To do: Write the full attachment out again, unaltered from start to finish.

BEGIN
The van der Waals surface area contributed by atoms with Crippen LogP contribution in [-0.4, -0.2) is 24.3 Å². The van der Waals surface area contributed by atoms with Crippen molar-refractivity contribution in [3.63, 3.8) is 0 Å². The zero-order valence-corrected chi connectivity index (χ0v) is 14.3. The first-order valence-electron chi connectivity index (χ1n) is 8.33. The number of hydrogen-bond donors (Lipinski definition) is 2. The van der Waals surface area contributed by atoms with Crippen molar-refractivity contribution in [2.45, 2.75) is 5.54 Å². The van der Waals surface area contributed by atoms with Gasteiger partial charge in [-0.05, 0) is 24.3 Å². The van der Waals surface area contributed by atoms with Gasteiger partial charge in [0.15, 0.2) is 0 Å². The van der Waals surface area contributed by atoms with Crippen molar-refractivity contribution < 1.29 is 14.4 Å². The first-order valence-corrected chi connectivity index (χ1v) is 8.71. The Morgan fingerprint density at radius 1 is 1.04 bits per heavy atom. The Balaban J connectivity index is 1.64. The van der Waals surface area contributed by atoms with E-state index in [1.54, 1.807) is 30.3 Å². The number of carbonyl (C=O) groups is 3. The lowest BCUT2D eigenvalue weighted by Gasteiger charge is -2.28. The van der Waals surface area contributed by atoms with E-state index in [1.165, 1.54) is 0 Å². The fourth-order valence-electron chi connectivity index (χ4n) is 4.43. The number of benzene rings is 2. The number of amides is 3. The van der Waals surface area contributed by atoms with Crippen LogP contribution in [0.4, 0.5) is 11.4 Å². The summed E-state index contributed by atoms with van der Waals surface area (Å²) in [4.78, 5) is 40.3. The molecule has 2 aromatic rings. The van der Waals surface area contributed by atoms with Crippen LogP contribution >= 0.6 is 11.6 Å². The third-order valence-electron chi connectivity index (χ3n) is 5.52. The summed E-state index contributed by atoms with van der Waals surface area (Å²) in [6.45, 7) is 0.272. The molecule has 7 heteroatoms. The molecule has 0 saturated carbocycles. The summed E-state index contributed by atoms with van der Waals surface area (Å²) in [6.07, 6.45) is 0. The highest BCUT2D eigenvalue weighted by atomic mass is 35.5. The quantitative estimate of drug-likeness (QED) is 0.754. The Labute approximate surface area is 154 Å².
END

The van der Waals surface area contributed by atoms with Crippen LogP contribution in [-0.4, -0.2) is 24.3 Å². The van der Waals surface area contributed by atoms with Crippen molar-refractivity contribution in [3.63, 3.8) is 0 Å². The zero-order valence-corrected chi connectivity index (χ0v) is 14.3. The first-order valence-electron chi connectivity index (χ1n) is 8.33. The number of hydrogen-bond donors (Lipinski definition) is 2. The van der Waals surface area contributed by atoms with Crippen molar-refractivity contribution in [2.45, 2.75) is 5.54 Å². The van der Waals surface area contributed by atoms with Gasteiger partial charge in [-0.05, 0) is 24.3 Å². The van der Waals surface area contributed by atoms with Gasteiger partial charge in [0.15, 0.2) is 0 Å². The van der Waals surface area contributed by atoms with Crippen molar-refractivity contribution < 1.29 is 14.4 Å². The first-order valence-corrected chi connectivity index (χ1v) is 8.71. The Morgan fingerprint density at radius 1 is 1.04 bits per heavy atom. The Balaban J connectivity index is 1.64. The van der Waals surface area contributed by atoms with E-state index in [1.54, 1.807) is 30.3 Å². The number of carbonyl (C=O) groups is 3. The lowest BCUT2D eigenvalue weighted by Gasteiger charge is -2.28. The van der Waals surface area contributed by atoms with E-state index in [1.165, 1.54) is 0 Å². The fourth-order valence-electron chi connectivity index (χ4n) is 4.43. The number of benzene rings is 2. The number of amides is 3. The van der Waals surface area contributed by atoms with Crippen LogP contribution in [0.4, 0.5) is 11.4 Å². The summed E-state index contributed by atoms with van der Waals surface area (Å²) in [4.78, 5) is 40.3. The molecule has 2 aromatic rings. The van der Waals surface area contributed by atoms with Crippen LogP contribution >= 0.6 is 11.6 Å². The third-order valence-electron chi connectivity index (χ3n) is 5.52. The summed E-state index contributed by atoms with van der Waals surface area (Å²) in [6.45, 7) is 0.272. The molecule has 7 heteroatoms. The molecule has 0 saturated carbocycles. The summed E-state index contributed by atoms with van der Waals surface area (Å²) in [6.07, 6.45) is 0. The highest BCUT2D eigenvalue weighted by atomic mass is 35.5. The quantitative estimate of drug-likeness (QED) is 0.754. The Labute approximate surface area is 154 Å².